“The Father of Modern Warfare and the Military Revolution”
History has played host to many great military commanders and generals; brilliant men who have steered the course of history through a combination of brilliant tactics, innovations, and sheer boldness. In his memoirs that he wrote during his exile on St. Helena Napoleon Bonaparte is alleged to have written that “seven great captains have come before me”. These ‘great captains’ he wrote of, in chronological order, were Alexander the Great, Hannibal Barca, Julius Caesar, Gustavus Adolphus, Viscount Turenne, Prince Eugene, and Frederick the Great. However, notice that in this list Gustavus Adolphus is the first great captain of what historians would recognise as being ‘the modern era’ and that the sixteen centuries separating Julius Caesar and Gustavus Adolphus are barren of notable talent. In the eyes of some historians this is why the centuries of slow ‘evolutionary’ change have been forgotten and is why Gustavus Adolphus is debated to have caused a ‘military revolution’. This article shall therefore set out to address these two points and either prove or disprove them. Was Gustavus Adolphus II of Sweden truly the ‘Father of Modern Warfare’, as he is affectionately known, and did he really usher in the ‘Military Revolution’?
In order to go about answering these two questions one needs to firstly establish the identity of the titular figure himself and by an extension establish the context of this debate. Gustav II Adolf, better known by his Latinized name Gustavus Adolphus, ruled as the King of Sweden between 1611 and 1632. He is accredited with elevating Sweden to a position of immense political, military, and religious stature through his involvement in the Thirty Years War. Gustavus is the only Swedish monarch to have been granted the title of ‘Magnus’, meaning ‘Great’, posthumously making his full title Gustavus Adolphus Magnus. The granting of this prestigious title is not without merit as Gustavus was famous for not only being a masterful military leader but also for being a champion of his people in Sweden and of the relatively fledgling Protestant church. He was very popular among both his nobility and his troops as he was known to cross worlds and envelop himself in all rings of his society while never losing sight of what his status as a monarch meant. Gustavus and Sweden joined the Thirty Years War through a sequence of events, better explained by more capable historians, but suffice to say that Gustavus sought to expand the influence of Sweden through warfare and sought to protect Protestantism in Europe by preventing any potential Catholic aggression against his homeland.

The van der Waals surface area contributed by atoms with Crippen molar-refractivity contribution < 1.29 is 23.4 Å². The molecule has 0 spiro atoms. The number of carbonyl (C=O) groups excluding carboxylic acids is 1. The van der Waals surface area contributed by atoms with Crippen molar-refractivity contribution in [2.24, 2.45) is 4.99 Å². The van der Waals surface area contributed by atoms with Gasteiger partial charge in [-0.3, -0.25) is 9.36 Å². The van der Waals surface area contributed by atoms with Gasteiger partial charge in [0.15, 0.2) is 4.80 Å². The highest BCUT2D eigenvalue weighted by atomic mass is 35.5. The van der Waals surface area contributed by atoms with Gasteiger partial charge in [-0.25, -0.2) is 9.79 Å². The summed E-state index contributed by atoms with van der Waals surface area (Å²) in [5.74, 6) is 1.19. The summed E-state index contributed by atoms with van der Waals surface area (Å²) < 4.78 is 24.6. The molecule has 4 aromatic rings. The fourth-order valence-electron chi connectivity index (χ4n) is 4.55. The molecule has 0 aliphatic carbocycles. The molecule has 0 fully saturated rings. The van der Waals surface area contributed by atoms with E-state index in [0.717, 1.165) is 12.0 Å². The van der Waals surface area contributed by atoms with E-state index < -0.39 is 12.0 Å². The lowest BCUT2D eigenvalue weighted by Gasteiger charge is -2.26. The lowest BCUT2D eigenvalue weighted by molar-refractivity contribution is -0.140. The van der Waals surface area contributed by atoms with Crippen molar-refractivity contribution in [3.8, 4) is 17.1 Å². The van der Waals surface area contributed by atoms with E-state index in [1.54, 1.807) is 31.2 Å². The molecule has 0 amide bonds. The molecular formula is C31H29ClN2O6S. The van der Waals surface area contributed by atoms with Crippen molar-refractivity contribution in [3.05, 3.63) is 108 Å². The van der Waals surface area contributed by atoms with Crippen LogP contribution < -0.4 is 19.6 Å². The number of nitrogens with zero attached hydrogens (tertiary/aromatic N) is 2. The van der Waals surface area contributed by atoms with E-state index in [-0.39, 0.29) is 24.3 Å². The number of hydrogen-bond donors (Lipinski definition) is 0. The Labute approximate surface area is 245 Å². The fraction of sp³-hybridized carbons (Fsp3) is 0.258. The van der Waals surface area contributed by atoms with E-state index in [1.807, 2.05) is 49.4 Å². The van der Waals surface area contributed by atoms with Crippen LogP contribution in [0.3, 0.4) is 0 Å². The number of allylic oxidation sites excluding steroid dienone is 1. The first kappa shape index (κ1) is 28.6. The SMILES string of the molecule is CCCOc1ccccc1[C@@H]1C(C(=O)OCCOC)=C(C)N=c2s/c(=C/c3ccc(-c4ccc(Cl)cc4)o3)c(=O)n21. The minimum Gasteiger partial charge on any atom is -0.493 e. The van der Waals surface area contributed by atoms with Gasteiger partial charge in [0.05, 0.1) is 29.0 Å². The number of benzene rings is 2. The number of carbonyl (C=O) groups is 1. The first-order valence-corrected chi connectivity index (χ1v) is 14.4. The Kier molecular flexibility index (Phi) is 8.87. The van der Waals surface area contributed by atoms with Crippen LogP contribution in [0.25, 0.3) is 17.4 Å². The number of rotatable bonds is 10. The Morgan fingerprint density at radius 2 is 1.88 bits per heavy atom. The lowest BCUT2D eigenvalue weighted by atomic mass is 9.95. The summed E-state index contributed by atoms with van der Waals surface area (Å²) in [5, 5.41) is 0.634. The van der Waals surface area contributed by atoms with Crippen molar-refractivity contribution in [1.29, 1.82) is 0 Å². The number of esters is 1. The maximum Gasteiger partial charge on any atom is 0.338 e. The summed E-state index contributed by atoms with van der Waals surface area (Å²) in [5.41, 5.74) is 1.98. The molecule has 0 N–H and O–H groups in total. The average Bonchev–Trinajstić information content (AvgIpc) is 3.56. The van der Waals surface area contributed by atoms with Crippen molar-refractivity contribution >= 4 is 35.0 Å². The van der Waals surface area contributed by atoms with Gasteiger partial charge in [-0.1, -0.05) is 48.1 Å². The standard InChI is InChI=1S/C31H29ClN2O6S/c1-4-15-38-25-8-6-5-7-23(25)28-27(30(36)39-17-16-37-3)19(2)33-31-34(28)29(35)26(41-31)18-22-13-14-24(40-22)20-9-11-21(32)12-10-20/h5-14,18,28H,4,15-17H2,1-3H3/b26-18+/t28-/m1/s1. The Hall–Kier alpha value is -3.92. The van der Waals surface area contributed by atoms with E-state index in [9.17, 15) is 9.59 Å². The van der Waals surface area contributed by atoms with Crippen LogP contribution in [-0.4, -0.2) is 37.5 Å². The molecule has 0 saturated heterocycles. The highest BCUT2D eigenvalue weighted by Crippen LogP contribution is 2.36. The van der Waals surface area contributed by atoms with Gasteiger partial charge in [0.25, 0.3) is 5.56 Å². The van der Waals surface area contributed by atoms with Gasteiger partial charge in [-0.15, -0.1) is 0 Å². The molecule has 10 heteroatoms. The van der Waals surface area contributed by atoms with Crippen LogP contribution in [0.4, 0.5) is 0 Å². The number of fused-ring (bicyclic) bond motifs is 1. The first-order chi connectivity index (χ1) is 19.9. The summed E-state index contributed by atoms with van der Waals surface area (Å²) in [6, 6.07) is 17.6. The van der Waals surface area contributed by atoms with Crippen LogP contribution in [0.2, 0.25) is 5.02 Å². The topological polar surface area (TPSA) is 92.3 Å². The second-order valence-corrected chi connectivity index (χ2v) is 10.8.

The majority of battles in the Middle Ages had been won almost exclusively by whomever could field the larger army and whoever could muster the greater number of cavalry. Indeed this was the model that many of the belligerents of the Thirty Years War continued to use until Gustavus arrived in the Holy Roman Empire via the Duchy of Pomerania in 1630. This was not Gustavus’s first foray into warfare however, for he had fought against Poland between 1626 and 1629; a campaign during which he developed and refined ‘innovations’ he brought to bear on the armies of the Hapsburgs.
The Swedish army stood apart from its’ contemporaries through five characteristics. Its’ soldiers wore uniform and had a nucleus of native Swedes, raised from a surprisingly diplomatic system of conscription, at its’ core. The Swedish regiments were small in comparison to their opponents and were lightly equipped for speed. Each regiment had its’ own light and mobile field artillery guns called ‘leathern guns’ that were easy to handle and could be easily manoeuvred to meet sudden changes on the battlefield. The muskets carried by these soldiers were of a type superior to that in general use and allowed for much faster rates of fire. Swedish cavalry, instead of galloping up to the enemy, discharging their pistols and then turning around and galloping back to reload, ruthlessly charged with close quarter weapons once their initial shot had been expended. By analysing this paradigm it becomes apparent that the army under Gustavus emphasized speed and manoeuvrability above all – this greatly set him apart from his opponents.